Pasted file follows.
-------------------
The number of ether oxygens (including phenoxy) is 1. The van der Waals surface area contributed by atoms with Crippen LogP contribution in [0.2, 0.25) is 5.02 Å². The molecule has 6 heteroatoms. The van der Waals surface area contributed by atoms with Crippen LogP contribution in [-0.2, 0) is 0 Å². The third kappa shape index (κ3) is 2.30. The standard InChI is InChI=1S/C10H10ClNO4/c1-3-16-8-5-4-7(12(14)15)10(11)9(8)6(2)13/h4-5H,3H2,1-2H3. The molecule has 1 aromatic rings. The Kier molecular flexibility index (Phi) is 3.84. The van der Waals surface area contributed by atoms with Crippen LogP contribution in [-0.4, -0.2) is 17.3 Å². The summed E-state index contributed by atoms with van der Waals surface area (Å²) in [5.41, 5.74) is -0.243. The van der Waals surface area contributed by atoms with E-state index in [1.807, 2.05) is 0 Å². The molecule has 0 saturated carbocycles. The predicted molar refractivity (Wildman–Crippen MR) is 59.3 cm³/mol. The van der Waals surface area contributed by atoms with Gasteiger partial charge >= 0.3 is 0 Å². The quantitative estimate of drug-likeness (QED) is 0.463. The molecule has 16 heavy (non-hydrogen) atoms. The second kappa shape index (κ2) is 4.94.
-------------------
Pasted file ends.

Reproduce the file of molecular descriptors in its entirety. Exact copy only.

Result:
The number of ether oxygens (including phenoxy) is 1. The van der Waals surface area contributed by atoms with Crippen LogP contribution in [0.2, 0.25) is 5.02 Å². The molecule has 6 heteroatoms. The van der Waals surface area contributed by atoms with Crippen LogP contribution in [-0.2, 0) is 0 Å². The third kappa shape index (κ3) is 2.30. The standard InChI is InChI=1S/C10H10ClNO4/c1-3-16-8-5-4-7(12(14)15)10(11)9(8)6(2)13/h4-5H,3H2,1-2H3. The molecule has 1 aromatic rings. The Kier molecular flexibility index (Phi) is 3.84. The van der Waals surface area contributed by atoms with Crippen LogP contribution in [-0.4, -0.2) is 17.3 Å². The summed E-state index contributed by atoms with van der Waals surface area (Å²) in [5.41, 5.74) is -0.243. The van der Waals surface area contributed by atoms with E-state index in [1.807, 2.05) is 0 Å². The molecule has 0 saturated carbocycles. The predicted molar refractivity (Wildman–Crippen MR) is 59.3 cm³/mol. The van der Waals surface area contributed by atoms with Gasteiger partial charge >= 0.3 is 0 Å². The quantitative estimate of drug-likeness (QED) is 0.463. The molecule has 16 heavy (non-hydrogen) atoms. The second kappa shape index (κ2) is 4.94.